As cannabis seeds age, their protective outer shell hardens and prevents water from passing through. Unless the tiny, dormant embryo that lives inside the shell detects moisture, it doesn’t know that the conditions are right to sprout. As a first step, pre-soak your old cannabis seeds for about 12 hours to see if that does the trick.
If you’re going to keep seeds more than a year or two, proper storage will dramatically increase the chances of late-stage germination. Place them in an airtight container. Put the container in a refrigerator set at 6–8°C with 20–30% relative humidity. If excess moisture is a concern, add silica gel packs to the container.
1. PRE-SOAK WITH SUPPLEMENTED WATER
Scarification, or scuffing the shell, can also help water pass through an older seed’s tough outer shell.
Keep the water warm, but not too hot. Aim for around 22°C. Avoid direct sunlight, and keep an eye on the glass. Do not soak seeds for prolonged periods, more than 24 hours can deprive them of oxygen and make them drown.
As you proceed through these steps, the risk of damaging your seeds past the point of recovery increases. Between each suggestion, give them a few days to a week to germinate. Allow the outside to dry each time to prevent rot. Do not try all or multiple techniques at once.
First, you have won half the battle if you were careful with the original storage. Seeds must be kept in a cool, dry place. Therefore, the best option is to store them in refrigerators at a temperature between 6 and 8 degrees Celsius, and with relative humidity levels between 20% and 30%. And sheltered from light, of course.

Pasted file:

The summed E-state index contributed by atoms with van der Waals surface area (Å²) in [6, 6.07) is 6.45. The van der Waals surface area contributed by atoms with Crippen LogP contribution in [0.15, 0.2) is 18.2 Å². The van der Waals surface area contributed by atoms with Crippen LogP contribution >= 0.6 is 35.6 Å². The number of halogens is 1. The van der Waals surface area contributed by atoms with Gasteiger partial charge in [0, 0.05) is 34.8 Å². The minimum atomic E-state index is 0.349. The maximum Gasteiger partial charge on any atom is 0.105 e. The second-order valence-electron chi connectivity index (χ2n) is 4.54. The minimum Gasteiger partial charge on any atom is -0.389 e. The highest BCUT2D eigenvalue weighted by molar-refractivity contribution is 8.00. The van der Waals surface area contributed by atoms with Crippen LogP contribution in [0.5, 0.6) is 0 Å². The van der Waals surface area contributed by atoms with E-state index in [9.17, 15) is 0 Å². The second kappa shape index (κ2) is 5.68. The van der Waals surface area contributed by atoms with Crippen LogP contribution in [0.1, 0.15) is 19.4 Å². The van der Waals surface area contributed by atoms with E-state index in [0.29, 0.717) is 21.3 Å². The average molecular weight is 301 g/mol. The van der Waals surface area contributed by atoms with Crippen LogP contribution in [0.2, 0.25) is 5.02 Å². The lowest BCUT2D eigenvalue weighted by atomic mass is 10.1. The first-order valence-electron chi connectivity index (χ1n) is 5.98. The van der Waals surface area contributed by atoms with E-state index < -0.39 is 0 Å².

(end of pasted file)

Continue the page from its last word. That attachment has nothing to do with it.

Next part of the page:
If all else fails, there are still a few more aggressive tricks that should only be used when, after a few days, your seeds have failed to hatch and make their way into the world.
The key: the storage conditions
But you must be careful: the liquid must not be cold, but rather at a temperature of around 22° C. And you must keep the container away from major sources of light. During the 24 hours that the seeds are there you will have to keep a very close eye on them in order to remove them quickly if they open, so they don´t “drown.”
If you have only saved the seeds for a year and a half, they should not give you any problems. After this time period, even if you have stored them properly, germination may be more complicated because the older the seeds are, the harder their shells, so the water used to open them will take longer to penetrate them. Therefore, the first method to try to get the plant’s embryo to develop is to put your old seeds in a glass of water, with a few drops of hydrogen peroxide, for 24 hours. Hydrogen peroxide softens the shell and facilitates the water’s infiltration.
For example, you can scrape off the outer layer of the seed with a little sandpaper, creating micro-abrasions that should let some water in. So you don’t overdo it with this scraping we have a little trick: roll up a piece of very fine sandpaper, with the rough side on the interior, and secure it with tape. Place the seeds inside and cover the openings with your hands. Then just shake it for a couple of minutes and the sandpaper will do its job. Another more risky option is to use a knife to cut the seed transversely, ever so slightly, which will help the water penetrate the shell.